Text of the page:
Lenihan's objective is to clear out all the bad news, draw a firm line under crisis and give the markets confidence that Ireland's second plank is in place. It is a bold move, but far better than drip feeding bad news over the coming months, or putting money into the banks and then having to put in more when mortgage losses start to mount. The initial shock will come from the vastness of the numbers: the scale of the banks' losses, the amount of public money required and, for the banks' shareholders at least, the size of the discount that Nama has decided to apply.
But it will all count for little if, just as Lenihan lays down the second plank, Cowen starts to pull away the first, fiscal, plank. The two will only work together and there can be no rewriting of December's core budget strategy to buy off the public sector unions. Lenihan's bank resolution will also count for little if it is seen as an end in itself. Imposing order on the public finances and stabilising the banking sector are just the first steps, nothing more.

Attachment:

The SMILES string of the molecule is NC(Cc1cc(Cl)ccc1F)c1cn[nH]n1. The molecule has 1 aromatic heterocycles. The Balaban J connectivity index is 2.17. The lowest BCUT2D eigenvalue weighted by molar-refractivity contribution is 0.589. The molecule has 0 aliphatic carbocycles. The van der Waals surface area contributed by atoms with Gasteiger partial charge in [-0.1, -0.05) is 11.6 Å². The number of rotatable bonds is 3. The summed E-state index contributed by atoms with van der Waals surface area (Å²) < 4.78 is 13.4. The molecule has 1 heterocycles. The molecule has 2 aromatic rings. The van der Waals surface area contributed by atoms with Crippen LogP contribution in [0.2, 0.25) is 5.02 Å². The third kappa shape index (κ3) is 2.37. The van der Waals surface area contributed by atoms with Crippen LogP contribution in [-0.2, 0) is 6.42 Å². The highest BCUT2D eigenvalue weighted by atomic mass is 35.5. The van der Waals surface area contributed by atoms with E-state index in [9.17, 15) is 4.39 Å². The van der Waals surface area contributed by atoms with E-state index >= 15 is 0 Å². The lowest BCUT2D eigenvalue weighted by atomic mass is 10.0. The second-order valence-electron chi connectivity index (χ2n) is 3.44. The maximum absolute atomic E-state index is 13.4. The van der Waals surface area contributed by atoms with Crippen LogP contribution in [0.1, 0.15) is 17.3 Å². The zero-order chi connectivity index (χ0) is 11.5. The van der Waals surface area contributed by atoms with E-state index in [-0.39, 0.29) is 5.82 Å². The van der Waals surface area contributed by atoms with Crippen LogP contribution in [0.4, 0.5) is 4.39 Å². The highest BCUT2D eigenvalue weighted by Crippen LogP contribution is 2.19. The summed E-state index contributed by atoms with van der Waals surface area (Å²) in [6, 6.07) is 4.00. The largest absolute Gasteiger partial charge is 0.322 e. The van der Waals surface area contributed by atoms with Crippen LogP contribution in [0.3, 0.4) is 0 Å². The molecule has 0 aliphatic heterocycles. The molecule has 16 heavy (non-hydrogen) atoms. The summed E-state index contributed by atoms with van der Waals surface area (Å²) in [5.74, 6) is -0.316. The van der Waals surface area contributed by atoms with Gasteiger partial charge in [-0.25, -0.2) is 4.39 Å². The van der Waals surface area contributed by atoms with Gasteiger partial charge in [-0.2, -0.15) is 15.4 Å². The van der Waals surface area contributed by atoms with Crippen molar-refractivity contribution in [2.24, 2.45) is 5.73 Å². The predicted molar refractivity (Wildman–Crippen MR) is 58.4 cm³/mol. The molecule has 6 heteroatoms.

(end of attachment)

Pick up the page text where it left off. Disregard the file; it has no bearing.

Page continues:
No matter how hard or how painful, Ireland's competitiveness has to be restored and the cost and size of government have to be reduced. Reform, privatisation, downsizing of government departments, political regeneration and a determination to tackle costs and inefficiencies throughout the sheltered areas of the economy are absolutely essential.
Recovery requires imagination and hard work, and Cowen seems incapable of either. His reshuffle was an insult to a people desperate for leadership: it was devoid of wit or bravery and only added to the sense of despair that grips the country. He is so far out of his depth, so unsuited to the challenges he faces, so trapped in the past that his very presence in government acts as a brake on recovery.
Yet his own backbenchers only agitate against him when they are snubbed for promotion to the junior ranks of the cabinet, or when a Green TD gets to ride a government hybrid in their constituency, and the Greens cling to him like a limpet because he offers safe haven from the electorate.
Cowen is central to our depression, figuratively and literally. He is the weak link in a pathetically weak Cabinet, the man whose timidity could unravel the one solid plank that his Government has managed to put in place since the economy collapsed.
Last Thursday we saw the true extent of that collapse, from recession through to depression, with no end in sight. Yet the unions pretend that wage cuts can be reversed, Cowen encourages them by not disillusioning them and avoids taking the necessary steps towards recovery. He must be ousted, and fast.